There’s a reason houses on the beach in Southern California and bungalows in world-class ski towns cost a fortune. There’s a reason people would rather spend the evening with good friends than toxic relatives. It’s because people like to spend their time in enjoyable environments. Not really a novel observation, but, for some reason, not all companies seem to put this common sense to action when it comes to company culture. Consider this: job turnover at an organization with rich company culture is 13.9 percent, but the probability of job turnover in poor company cultures is 48.4 percent. Employees leave poor environments. Who knew?
Remember: we’re talking rich culture versus poor culture. Not just any culture will do. Your company will develop a culture no matter what. But if you don’t create culture guidelines, it might develop into something you won’t like. Culture guidelines help you decide what attitudes to hire for. They remind employees about applauded and discouraged behaviors. And—if successful—can create fantastic work environments.
HubSpot has thoroughly outlined their company’s culture code. Here are four things you can learn from what they’ve done:
It’s easy to read.
No one will read long, stuffy paragraphs detailing your company culture. Make it easy to consume. HubSpot has broken their culture code into 7 points:
· We commit maniacally to both our mission and our metrics.
· We look to the long-term and Solve For The Customer.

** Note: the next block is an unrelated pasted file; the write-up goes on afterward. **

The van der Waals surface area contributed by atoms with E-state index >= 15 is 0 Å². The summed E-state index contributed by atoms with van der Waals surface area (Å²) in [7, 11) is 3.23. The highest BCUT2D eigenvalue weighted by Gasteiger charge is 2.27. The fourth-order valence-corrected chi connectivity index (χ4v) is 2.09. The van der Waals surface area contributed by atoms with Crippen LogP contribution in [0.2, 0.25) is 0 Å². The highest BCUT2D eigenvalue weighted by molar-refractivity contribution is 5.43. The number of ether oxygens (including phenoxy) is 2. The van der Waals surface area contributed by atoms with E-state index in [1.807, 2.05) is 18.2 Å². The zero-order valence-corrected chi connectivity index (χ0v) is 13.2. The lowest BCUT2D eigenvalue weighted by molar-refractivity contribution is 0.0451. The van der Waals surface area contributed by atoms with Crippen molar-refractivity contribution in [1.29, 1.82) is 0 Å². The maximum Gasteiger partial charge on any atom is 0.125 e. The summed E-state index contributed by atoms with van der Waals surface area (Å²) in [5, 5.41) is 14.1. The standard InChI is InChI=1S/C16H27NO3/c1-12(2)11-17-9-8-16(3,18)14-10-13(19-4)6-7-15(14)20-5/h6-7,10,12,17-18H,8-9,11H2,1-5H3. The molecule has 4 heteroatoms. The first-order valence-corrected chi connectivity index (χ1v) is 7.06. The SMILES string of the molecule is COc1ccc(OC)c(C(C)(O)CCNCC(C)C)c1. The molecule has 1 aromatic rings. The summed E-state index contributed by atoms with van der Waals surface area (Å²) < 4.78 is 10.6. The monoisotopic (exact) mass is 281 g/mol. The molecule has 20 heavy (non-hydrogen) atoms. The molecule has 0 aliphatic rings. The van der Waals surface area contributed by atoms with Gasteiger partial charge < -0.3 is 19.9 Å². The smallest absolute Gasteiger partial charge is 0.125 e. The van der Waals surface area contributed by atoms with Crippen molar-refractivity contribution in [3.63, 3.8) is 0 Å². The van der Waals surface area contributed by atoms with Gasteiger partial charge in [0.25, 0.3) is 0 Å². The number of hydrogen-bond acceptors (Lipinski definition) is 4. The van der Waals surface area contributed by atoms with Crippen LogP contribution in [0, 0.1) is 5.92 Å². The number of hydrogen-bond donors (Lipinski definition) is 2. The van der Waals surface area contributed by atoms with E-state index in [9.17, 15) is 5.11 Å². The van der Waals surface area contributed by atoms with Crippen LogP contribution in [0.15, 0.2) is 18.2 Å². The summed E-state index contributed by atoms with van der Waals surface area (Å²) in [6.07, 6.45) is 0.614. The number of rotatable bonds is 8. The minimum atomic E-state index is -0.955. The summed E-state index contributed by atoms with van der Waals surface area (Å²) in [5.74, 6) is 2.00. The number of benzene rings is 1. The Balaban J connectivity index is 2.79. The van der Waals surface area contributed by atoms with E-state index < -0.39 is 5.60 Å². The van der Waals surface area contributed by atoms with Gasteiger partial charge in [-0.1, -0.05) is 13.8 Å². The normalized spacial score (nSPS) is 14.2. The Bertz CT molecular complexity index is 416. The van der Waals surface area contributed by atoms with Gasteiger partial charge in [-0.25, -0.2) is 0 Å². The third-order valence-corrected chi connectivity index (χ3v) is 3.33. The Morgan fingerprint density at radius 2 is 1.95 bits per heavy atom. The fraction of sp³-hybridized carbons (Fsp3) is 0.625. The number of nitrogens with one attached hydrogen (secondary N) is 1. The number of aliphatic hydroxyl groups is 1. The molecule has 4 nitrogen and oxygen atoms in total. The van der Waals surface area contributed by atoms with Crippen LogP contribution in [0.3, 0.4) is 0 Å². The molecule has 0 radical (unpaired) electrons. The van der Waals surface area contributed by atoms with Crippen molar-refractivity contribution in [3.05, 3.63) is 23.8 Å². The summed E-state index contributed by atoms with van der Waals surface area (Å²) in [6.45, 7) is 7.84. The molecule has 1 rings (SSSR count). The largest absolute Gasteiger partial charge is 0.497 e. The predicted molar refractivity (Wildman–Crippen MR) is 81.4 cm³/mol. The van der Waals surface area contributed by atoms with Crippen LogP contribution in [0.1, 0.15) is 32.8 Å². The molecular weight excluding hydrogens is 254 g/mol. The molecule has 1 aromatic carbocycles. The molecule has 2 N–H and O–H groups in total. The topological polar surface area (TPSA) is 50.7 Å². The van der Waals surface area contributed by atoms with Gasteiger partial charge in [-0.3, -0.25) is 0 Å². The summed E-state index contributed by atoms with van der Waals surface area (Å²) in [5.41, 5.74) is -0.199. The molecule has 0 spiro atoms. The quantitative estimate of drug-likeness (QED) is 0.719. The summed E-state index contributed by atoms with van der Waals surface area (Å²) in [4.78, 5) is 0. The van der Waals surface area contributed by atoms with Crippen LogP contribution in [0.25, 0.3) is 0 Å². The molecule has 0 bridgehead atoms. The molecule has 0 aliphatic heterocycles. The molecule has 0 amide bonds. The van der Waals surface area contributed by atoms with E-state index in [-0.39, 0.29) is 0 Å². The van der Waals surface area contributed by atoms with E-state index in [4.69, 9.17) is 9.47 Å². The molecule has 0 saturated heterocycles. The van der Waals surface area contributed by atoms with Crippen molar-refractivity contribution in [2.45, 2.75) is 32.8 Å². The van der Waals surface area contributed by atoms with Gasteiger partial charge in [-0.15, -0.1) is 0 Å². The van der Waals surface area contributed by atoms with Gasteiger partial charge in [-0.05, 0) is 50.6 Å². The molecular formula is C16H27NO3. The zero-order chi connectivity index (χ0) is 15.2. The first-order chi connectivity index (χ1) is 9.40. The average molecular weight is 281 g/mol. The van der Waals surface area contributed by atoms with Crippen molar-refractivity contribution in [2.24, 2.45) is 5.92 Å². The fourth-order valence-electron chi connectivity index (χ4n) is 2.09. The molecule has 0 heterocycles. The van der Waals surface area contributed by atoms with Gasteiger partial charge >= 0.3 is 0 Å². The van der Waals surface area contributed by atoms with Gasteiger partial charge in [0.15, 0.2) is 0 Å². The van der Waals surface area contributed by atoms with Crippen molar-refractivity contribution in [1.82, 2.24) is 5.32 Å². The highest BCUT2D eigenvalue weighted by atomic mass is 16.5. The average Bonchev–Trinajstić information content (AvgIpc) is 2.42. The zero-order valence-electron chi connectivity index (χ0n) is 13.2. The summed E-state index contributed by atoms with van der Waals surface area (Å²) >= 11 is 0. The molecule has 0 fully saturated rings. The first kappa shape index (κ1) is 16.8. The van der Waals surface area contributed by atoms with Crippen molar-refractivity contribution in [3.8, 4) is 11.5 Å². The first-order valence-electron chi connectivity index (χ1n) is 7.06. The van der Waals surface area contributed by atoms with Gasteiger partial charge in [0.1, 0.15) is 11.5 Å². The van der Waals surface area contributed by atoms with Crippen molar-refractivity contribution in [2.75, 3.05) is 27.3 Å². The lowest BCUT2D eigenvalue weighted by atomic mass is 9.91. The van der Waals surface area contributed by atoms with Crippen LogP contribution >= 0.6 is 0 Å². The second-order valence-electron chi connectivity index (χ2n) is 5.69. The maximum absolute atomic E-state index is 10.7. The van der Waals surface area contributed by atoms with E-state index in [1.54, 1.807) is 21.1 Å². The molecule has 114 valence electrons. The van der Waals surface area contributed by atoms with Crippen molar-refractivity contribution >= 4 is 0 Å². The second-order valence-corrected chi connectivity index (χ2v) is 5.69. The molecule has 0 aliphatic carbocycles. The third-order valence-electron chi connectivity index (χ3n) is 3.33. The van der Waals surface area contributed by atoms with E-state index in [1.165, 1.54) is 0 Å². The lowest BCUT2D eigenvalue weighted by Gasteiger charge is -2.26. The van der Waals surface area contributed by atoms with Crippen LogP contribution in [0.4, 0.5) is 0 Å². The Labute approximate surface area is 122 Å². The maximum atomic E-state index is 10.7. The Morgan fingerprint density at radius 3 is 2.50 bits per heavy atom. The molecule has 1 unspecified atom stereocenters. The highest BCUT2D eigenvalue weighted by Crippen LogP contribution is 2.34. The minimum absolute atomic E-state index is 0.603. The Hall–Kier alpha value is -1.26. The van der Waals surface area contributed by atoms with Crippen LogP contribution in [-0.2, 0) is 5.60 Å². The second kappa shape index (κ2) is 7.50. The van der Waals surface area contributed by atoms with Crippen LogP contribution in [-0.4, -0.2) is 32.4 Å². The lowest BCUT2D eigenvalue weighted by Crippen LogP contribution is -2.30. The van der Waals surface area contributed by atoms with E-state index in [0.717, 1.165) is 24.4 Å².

· We share openly and are remarkably transparent.
· We favor autonomy and take ownership.
· We believe our best perk is amazing people.
· We dare to be different and question the status quo.
· We recognize that life is short.
Boil your culture down into some values. You can expand on these values, but people should be able to skim them in a few minutes and get an idea of what the company finds valuable.
It’s difficult for employees to live by a culture code if they don’t know what it is. Go ahead and Google “HubSpot culture code”. Multiple results will come up. That’s ideal.
If you can’t publish your culture code online, upload it somewhere all employees can access it. Print the code on posters and hang them around the office. Do something to make the code readily available so employees will remember what it is.
There are other benefits of making your culture code public. People who are interviewing with your company will be able to get a better understanding of what makes your company great (and whether or not they would like the environment). Also, other organizations might give you a shout out because they stumbled across it. (wink, wink)
It’s specific for clarity.
Sometimes when you boil things down into values, they become a little vague. For instance, what does HubSpot really mean by committing to both mission and metrics? Well:
HubSpot makes it clear that they’re committed to more than making tons of money, but that they’re logical enough to know that they won’t keep the doors open long if they don’t pay attention to the metrics. They do a great job of explaining any vague concepts their code introduces.
It’s got a little spunk.
Culture should be desired not forced. Have a little fun with your culture code. That way, employees won’t feel like they’re reviewing a heavy contract. Check out the way HubSpot inserts a little personality into their code:
They share something valuable (that they don’t stand for office politics) in a warm way. Nail down a voice for your company and sprinkle it throughout your code. It should be a voice unique to the personality of your organization so everyone reading it will get to know you a little better.
Whether you have one employee or one thousand, your culture will benefit from having a defined code. That way, you’ll be able to keep a deliberate environment through staff changes and growth. So define your culture code. Make it easy to read, easy to access, specific, and have a little fun.